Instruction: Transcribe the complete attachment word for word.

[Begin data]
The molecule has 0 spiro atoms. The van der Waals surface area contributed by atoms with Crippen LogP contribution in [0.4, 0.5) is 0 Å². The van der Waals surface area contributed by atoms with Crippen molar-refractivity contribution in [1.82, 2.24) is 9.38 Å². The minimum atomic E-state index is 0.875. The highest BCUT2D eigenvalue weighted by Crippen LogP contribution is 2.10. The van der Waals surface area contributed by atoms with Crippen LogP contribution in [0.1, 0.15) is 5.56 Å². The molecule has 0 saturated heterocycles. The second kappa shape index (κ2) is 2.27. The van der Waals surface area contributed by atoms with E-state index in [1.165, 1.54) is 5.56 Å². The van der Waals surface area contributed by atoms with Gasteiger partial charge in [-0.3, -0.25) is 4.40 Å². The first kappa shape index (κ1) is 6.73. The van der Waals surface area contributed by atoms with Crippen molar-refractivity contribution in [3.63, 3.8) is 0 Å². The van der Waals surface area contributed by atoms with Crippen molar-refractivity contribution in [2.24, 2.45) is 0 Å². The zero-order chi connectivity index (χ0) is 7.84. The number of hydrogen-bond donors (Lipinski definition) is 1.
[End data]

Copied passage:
The molecule has 0 spiro atoms. The van der Waals surface area contributed by atoms with Crippen LogP contribution in [0.4, 0.5) is 0 Å². The van der Waals surface area contributed by atoms with Crippen molar-refractivity contribution in [1.82, 2.24) is 9.38 Å². The minimum atomic E-state index is 0.875. The highest BCUT2D eigenvalue weighted by Crippen LogP contribution is 2.10. The van der Waals surface area contributed by atoms with Crippen LogP contribution in [0.1, 0.15) is 5.56 Å². The molecule has 0 saturated heterocycles. The second kappa shape index (κ2) is 2.27. The van der Waals surface area contributed by atoms with E-state index in [1.165, 1.54) is 5.56 Å². The van der Waals surface area contributed by atoms with Gasteiger partial charge in [-0.3, -0.25) is 4.40 Å². The first kappa shape index (κ1) is 6.73. The van der Waals surface area contributed by atoms with Crippen molar-refractivity contribution in [3.63, 3.8) is 0 Å². The van der Waals surface area contributed by atoms with Crippen molar-refractivity contribution in [2.24, 2.45) is 0 Å². The zero-order chi connectivity index (χ0) is 7.84. The number of hydrogen-bond donors (Lipinski definition) is 1.